MAYBE IT WAS THE CANDIDATE FOR STATEWIDE OFFICE WHO got so drunk he came on to a member of our film crew at a public restaurant while his wife and daughter sat horrified across the table. Maybe it was the time I got so frustrated I screamed obscenities at a female statewide officeholder. Maybe I got tired of juggling ten to twenty campaigns at once. Maybe I got tired of candidates’ asking me what their firmly held convictions should be. Maybe I got tired of accusing opponents of being right-wing extremists who wanted to cut social security benefits—and tired of them accusing my candidates of being tax-and-spend liberals. Maybe I simply lost my political idealism. Maybe I got tired of being in a dingy campaign office a thousand miles from home missing yet another of my daughters’ birthdays. Maybe politics just got old. Maybe I just got tired. Maybe it was the lure of the regular hours and reliable revenue of the corporate world. Maybe it was a combination of a lot of things. Whatever the case, after fifteen years of working on the front lines of American politics, I got out.
As a political consultant, I worked with some of the top spin doctors in the business: James Carville, Paul Begala, the now-infamous Dick Morris. I started off a true believer—a servant of democracy, determined to change the system. By the time I quit, I’d learned how to manipulate the system, and I used all the tricks of the trade to help elect my candidates. There is one bottom line in political consulting: winning. Nothing else matters.
If you followed the campaigns of governors Ann Richards and Mark White, Lieutenant Governor Bob Bullock, comptroller John Sharp, treasurer Martha Whitehead, and mayors Bob Lanier and Ron Kirk, then you’ve probably seen my work. I’d prefer that you (and I) didn’t remember the disastrous campaigns of Lena Guerrero and Bob Krueger, but they were my work too. That’s the way political consulting is—incredible highs, devastating lows, sometimes feeling bulletproof, sometimes feeling that all the blood had been drained out of my body. I had no idea of the toll it had taken on me mentally and spiritually until I quit.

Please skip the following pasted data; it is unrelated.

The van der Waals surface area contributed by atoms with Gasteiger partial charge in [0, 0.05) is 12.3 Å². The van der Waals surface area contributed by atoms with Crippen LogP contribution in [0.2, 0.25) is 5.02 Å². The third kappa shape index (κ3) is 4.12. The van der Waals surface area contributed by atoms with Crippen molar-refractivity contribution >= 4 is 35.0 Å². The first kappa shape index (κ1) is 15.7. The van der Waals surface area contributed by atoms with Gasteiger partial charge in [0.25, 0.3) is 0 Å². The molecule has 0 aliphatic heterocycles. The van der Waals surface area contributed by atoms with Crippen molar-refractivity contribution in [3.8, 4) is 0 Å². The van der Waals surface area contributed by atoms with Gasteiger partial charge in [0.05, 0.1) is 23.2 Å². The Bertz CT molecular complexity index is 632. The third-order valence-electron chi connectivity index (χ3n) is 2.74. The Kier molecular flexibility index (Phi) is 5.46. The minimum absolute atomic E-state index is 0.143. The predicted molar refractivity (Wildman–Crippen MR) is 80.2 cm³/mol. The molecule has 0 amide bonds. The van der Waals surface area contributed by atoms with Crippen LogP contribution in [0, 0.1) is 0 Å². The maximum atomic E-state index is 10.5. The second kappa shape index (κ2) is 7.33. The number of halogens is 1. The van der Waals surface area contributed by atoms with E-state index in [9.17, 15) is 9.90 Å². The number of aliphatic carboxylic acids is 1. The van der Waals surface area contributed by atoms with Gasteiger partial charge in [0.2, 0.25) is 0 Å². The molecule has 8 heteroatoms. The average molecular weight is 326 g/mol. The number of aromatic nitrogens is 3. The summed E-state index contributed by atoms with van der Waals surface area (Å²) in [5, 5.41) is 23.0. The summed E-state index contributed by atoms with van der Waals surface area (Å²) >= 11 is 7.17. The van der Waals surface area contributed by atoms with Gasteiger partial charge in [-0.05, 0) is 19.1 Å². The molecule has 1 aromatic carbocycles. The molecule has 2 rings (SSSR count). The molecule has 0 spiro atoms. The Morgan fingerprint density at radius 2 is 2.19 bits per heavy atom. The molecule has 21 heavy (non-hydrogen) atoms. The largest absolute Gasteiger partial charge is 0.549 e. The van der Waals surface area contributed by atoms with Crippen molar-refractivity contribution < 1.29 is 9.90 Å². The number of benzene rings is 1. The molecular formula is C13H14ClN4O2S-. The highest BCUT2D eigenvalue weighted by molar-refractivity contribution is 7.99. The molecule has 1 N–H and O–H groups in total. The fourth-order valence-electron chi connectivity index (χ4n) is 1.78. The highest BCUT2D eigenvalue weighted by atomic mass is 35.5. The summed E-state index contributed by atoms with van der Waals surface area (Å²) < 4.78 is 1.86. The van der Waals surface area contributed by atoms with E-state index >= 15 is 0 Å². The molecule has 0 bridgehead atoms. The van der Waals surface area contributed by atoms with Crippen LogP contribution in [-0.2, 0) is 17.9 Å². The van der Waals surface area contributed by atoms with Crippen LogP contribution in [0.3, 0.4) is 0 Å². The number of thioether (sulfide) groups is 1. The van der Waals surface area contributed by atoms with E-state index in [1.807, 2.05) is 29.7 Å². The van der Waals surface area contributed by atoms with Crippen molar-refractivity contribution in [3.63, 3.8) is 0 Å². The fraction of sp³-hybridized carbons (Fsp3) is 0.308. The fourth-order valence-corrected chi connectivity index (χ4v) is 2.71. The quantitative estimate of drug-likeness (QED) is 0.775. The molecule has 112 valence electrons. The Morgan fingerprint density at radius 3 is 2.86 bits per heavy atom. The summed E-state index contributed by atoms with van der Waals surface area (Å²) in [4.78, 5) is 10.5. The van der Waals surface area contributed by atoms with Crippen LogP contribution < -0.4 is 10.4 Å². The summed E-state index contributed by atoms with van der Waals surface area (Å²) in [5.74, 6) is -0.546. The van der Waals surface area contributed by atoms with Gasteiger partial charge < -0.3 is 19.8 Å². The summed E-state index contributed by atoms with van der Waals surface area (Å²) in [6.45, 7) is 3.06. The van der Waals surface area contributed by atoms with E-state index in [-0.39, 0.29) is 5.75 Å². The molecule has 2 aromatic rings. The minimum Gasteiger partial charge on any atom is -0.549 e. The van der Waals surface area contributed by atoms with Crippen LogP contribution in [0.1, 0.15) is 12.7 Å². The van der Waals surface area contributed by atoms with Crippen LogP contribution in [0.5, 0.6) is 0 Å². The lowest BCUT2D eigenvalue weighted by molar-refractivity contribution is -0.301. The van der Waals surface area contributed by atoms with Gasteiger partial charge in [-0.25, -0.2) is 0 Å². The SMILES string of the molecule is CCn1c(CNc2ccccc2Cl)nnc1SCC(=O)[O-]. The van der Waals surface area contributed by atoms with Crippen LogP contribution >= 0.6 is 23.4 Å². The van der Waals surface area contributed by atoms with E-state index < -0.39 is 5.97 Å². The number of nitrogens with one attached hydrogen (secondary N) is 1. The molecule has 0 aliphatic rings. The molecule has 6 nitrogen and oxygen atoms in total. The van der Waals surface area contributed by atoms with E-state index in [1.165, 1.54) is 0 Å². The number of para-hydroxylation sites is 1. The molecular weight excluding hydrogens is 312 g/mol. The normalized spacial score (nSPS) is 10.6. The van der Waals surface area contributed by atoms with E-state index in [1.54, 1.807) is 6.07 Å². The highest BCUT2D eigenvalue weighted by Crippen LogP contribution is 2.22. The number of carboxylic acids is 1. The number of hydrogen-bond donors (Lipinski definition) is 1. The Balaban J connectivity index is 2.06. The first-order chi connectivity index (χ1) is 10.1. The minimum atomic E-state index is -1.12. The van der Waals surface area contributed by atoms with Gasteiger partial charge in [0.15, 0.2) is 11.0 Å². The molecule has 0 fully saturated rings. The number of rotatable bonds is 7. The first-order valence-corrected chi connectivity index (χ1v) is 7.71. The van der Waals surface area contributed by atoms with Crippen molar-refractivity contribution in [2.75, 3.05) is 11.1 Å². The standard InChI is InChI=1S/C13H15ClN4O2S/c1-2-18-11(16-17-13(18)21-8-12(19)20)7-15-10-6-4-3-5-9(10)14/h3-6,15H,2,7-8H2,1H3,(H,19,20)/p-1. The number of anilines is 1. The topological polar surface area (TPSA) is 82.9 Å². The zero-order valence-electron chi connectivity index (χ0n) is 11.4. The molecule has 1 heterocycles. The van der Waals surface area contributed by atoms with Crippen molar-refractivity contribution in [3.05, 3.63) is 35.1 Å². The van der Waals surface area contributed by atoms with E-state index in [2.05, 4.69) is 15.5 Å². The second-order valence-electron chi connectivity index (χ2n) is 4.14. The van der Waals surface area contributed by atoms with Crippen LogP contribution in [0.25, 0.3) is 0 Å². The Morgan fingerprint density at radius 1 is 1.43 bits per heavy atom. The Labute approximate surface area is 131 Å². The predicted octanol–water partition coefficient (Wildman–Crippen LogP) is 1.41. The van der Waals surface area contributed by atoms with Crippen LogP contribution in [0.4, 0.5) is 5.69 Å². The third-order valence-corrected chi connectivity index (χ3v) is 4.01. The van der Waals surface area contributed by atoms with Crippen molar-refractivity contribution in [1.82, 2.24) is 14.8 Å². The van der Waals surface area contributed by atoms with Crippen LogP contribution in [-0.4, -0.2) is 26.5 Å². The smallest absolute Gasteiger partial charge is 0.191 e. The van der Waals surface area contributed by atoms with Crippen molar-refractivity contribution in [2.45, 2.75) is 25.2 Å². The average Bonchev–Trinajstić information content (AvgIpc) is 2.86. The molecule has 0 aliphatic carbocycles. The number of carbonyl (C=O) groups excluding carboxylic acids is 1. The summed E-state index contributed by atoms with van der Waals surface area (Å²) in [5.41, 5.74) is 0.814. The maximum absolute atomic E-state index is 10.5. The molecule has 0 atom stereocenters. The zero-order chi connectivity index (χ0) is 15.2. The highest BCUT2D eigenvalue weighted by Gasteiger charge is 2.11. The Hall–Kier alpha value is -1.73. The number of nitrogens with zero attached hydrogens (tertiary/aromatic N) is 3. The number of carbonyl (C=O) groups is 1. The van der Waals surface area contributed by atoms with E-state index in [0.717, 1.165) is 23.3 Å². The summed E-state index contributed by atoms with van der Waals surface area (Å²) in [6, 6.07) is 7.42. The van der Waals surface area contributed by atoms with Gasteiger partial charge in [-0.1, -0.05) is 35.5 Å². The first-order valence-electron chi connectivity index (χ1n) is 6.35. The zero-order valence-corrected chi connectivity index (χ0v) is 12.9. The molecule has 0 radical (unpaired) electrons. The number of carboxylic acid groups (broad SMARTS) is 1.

I’d always been interested in politics, but I really got hooked when I was the editor of a University of Texas at Austin student newspaper, the Daily Texan, in 1980. I got my first taste of campaign tactics in the election to pick the editor. I found out that one of my two opponents was guilty of résumé inflation, so I leaked it to my other opponent. They got into a huge public brawl over the allegation. I sat back, watched them cut each other up, and coasted to victory.
During my tenure I wrote mostly about politics. One of my heroes was Austin state senator Lloyd Doggett. Like me at the time, he was an unabashed liberal and a committed enemy of special interests. So, when Doggett decided to run for the U.S. Senate in 1984, I wandered over to his headquarters and volunteered to work in his campaign. Soon I was keying data into a computer for five bucks an hour. Paul Begala, who had been the student body president at UT when I was editor of the Daily Texan, was also working on the campaign. When he discovered that I was hanging around, he declared that I should be working in the press office.
I was in heaven. It was a marriage of my two loves, politics and the press. Better yet, I was flacking for someone with righteous convictions, someone who not only wouldn’t talk to lobbyists but wouldn’t even let them in his office. (Today I’m not certain Doggett would let me in his office.)
Our political consultant was a raving maniac from Louisiana by the name of James Carville. He and Begala would become the architects of Bill Clinton’s 1992 victory, but at the time, Carville was a nobody—forty years old, never won a race, literally had all his belongings in a suitcase, begging to do the race for $3,000 a month. His language was so spicy that after Doggett won the primary, he was moved out of the headquarters into a separate house. We didn’t want volunteers or children exposed to him. He looked like a prehistoric reptile and acted like a hyperactive twelve-year-old. But if you spent enough time around him and got over the initial shock, you could see that he was a flat-out political genius. Carville prowled and growled around the campaign headquarters. He spat. He raved. He holed up in a closet with piles of articles about Congressman Phil Gramm, Doggett’s Republican opponent, searching for clues. He’d bounce around the office looking over everyone’s shoulder, shouting, “Watcha doin’? Watcha working on?”